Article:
American Buffalo by David Mamet employs his usual staccato interchanges and scatological flair; but in this production by TheaterWest, the acting sometimes weakens the desired effect, not allowing the audience to grasp the sense of the script, let alone laugh at the humor. The play is performed la theater in the round, with each scene taking place in the same junk shop, the shelves lined with junk and the card table littered with cans. The owner, Donny, takes under his wing Bobby, the village idiot, who wants only to please, showing him the ropes and the meaning of "good business." But the adult "kid" is an annoyance to Teach, the third character in this triangle, as the trio's plan to steal a valuable coin unfolds. Mamet's play is an interesting look at the life of three odd fellows, with humor that derives from the sheer pointlessness of it all. Unfortunately, many of Mamet's lines are lost, especially in the beginning. Teach (Paul Landrigan), who has many of the best lines, bowls over them, rushing along as if this were a run-through, spewing out sentences with profane punctuation but none of the intended punch; his violence seems too staged. The gem here is Donny (Michael George Owens), who uses props and character flaws brilliantly, taking on a slouch, a shrug, or a thin smile to say it all, using the words almost as an afterthought. Bobby (Paul Homza) is more of a one-dimensional character but does well with his stupidity. If Landrigan could slow down his fevered pitch, the production might be golden. (Through August 29 at the Stonzek Studio Theater, next to the Lake Worth Playhouse at 713 Lake St., Lake Worth, 561-586-6410.) -- Rachel Galvin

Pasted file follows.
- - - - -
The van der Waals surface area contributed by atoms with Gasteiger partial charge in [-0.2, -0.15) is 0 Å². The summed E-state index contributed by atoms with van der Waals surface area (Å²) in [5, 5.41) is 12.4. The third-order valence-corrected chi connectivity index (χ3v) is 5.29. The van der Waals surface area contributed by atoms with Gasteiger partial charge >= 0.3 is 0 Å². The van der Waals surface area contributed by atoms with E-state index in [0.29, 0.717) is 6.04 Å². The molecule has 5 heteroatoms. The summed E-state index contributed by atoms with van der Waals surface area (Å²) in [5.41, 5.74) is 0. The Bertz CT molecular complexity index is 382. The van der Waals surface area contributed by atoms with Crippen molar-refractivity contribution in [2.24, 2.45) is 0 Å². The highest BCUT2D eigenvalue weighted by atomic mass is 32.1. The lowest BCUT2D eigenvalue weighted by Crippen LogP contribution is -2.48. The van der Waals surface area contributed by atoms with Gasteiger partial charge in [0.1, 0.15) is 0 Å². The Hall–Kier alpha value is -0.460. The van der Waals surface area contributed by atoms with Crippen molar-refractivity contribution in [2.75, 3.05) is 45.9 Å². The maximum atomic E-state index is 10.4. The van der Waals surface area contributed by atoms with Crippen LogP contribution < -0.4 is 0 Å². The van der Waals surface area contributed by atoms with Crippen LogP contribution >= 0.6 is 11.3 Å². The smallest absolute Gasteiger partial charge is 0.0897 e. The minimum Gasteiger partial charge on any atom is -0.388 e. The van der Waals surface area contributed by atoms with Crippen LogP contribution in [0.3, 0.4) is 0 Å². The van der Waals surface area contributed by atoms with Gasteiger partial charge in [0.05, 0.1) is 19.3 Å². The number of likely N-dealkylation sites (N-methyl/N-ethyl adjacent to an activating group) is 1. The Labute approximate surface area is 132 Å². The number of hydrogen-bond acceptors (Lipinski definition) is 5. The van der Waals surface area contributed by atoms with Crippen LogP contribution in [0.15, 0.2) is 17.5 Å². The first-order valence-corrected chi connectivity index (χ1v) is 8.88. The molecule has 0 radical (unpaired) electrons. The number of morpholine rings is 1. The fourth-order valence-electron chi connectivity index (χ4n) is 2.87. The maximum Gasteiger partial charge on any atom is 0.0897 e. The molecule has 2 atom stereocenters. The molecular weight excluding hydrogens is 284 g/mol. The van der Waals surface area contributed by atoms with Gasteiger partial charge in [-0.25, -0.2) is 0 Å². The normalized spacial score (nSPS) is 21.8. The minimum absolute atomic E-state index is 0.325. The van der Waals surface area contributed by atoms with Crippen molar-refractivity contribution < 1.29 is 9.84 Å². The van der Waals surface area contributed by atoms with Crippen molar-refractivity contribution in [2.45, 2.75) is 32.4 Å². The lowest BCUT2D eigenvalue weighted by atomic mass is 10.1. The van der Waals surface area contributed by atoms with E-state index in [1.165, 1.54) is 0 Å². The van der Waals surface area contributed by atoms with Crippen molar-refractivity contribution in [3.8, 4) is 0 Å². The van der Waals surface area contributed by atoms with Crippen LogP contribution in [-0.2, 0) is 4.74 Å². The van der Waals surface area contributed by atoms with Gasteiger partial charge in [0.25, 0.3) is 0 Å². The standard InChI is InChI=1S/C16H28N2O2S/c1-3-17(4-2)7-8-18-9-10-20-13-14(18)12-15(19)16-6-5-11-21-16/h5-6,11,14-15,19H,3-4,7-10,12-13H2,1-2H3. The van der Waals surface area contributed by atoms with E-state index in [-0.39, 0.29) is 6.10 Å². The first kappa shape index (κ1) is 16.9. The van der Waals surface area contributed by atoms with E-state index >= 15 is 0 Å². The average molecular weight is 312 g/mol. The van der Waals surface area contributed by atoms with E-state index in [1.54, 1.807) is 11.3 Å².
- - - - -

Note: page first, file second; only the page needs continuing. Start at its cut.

KEEP NEW TIMES BROWARD-PALM BEACH FREE... Since we started New Times Broward-Palm Beach, it has been defined as the free, independent voice of South Florida, and we'd like to keep it that way. With local media under siege, it's more important than ever for us to rally support behind funding our local journalism. You can help by participating in our "I Support" program, allowing us to keep offering readers access to our incisive coverage of local news, food and culture with no paywalls.